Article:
What constitutes a violation of theFDCPA?

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What constitutes a violation of theFDCPA?

A “para-legal” representing an unnamed company called to collect a debt. It took a while before he told me I owed $445.36. I told him I don’t have the money to pay and wouldn’t for at least 30 days. He said they’re filing suit in CA and I would need an attorney, which would cost me $8000. He then said if I didn’t pay the amount owed, they’d contact my work to have them pay it and if that didn’t happen, the local sheriff would come to my house and arrest me. Don’t these threats violate FDCPA regs? Should I get an attorney? I have a contact number, but he never would tell me for whom he works.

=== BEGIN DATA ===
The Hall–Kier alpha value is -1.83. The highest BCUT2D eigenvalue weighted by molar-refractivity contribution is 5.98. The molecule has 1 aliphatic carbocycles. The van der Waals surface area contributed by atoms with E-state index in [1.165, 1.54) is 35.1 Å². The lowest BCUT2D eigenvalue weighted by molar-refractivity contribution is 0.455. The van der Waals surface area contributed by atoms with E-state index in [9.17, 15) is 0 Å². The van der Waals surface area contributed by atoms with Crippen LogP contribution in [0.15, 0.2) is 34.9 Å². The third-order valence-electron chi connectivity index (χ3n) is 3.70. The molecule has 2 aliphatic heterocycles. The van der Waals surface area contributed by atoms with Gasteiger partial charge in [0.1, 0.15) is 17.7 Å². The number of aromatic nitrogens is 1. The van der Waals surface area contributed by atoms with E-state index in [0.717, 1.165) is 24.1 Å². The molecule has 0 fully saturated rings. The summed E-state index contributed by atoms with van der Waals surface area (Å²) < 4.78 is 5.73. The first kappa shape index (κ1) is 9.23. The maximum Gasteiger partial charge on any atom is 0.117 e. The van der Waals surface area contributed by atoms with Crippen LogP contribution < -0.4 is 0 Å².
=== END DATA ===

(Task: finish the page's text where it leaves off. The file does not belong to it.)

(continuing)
Asked on August 6, 2011 Oregon

Answers:

FreeAdvice Contributing Attorney / FreeAdvice Contributing Attorney

Answered 10 years ago | Contributor

The Fair Debt Collection Practices Act was passed in 1977 (15 U.S.C. section 1692). This statute holds that third party collection agencies violate it when they unlawfully threaten, berate, intimidate, harass, call on the telephone at odd hours and make false representations about its debt intentions. The above examples are not exhaustive as to what is a violation of the statute, but are merely some examples.

Examples of improper conduct amounting to a violation of this statute are: 1. threatening to file a lawsuit of the debt is not paid, 2. threatening to contact the debtor's employer about the employee's debt, 3. threatening criminal prosecution to obtain leverage over the debtor.

You listed conduct in violation of the "FDCPA".

You should consult with an attorney over what happened with you and the third party debt collection company and provide the attorney with all information you have about what happened.

Good luck.


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